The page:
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Record Tautog Caught Off Ocean City
Large fish drawn to artificial reef habitat
ANNAPOLIS— A new Maryland record tautog (TAW-tog) recently caught off of Ocean City may be the first of many to come, thanks to cooperative management between the fishing community and Maryland DNR. The development of a high quality tautog fishery off the coast of Maryland is an emerging fisheries management success story, thanks in part to the development of a network of artificial reefs. Marine habitat enhancement coupled with sound fishery management is now beginning to yield some of the best quality tautog fishing on the Atlantic Coast.
Sam Beauchamp of Brooklyn, NY, was fishing aboard Captain Monty Hawkins's charter boat Morning Star on March 11 when he landed the new record fish, which weighed in at an impressive 20 pounds, 11 ounces and measured 31.75 inches in length. The tog easily eclipsed the previous 27-year record of 19 pounds, 8 ounces held by Noah King. The world record is 25 pounds.
Underwater video shot by Captain Hawkins along with DNR staff has documented additional large tautog around artificial reefs in Maryland’s coastal waters.
“Artificial reefs established by the State of Maryland and maintained by the non-profit Ocean City Reef Foundation also provide habitat for other species including black sea bass, summer flounder, croaker, spot, weakfish, bluefish and even American lobster,” said DNR Fisheries Ecologist Martin L. Gary. “These species are drawn to reefs for shelter and food; structures such as concrete and old vessels are quickly colonized by invertebrate, encrusting growth such as blue mussels, anemones, barnacles and myriad other marine organisms.”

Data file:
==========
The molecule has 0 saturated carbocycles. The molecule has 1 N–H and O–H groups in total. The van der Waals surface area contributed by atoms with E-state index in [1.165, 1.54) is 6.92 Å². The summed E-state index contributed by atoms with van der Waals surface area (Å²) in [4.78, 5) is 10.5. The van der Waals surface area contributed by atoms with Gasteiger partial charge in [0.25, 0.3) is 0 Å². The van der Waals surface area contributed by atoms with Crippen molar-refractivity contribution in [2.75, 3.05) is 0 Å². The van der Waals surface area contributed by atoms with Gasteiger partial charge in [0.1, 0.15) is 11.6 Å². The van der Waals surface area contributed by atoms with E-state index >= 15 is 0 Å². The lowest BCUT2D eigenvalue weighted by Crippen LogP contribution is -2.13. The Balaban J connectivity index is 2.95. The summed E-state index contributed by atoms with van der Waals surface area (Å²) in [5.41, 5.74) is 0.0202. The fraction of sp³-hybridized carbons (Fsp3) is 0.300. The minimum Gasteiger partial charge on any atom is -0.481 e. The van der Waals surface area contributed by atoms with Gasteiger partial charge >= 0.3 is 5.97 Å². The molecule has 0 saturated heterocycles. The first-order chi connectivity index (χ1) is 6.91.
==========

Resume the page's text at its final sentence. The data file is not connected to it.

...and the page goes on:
Because tautog and other species exhibit strong habitat fidelity — rarely straying far from where they take up residence and often calling artificial reefs home — cooperative management between DNR and stakeholders is essential to providing sustainable, high quality fishing on these reef sites, which are also frequented by scuba enthusiasts.
March 26, 2007
The Maryland Department of Natural Resources (DNR) is the state agency responsible for providing natural and living resource-related services to citizens and visitors. DNR manages more than 446,000 acres of public lands and 18,000 miles of waterways, along with Maryland's forests, fisheries and wildlife for maximum environmental, economic and quality of life benefits. A national leader in land conservation, DNR-managed parks and natural, historic and cultural resources attract 11 million visitors annually. DNR is the lead agency in Maryland's effort to restore the Chesapeake Bay, the state's number one environmental priority. Learn more at www.dnr.maryland.gov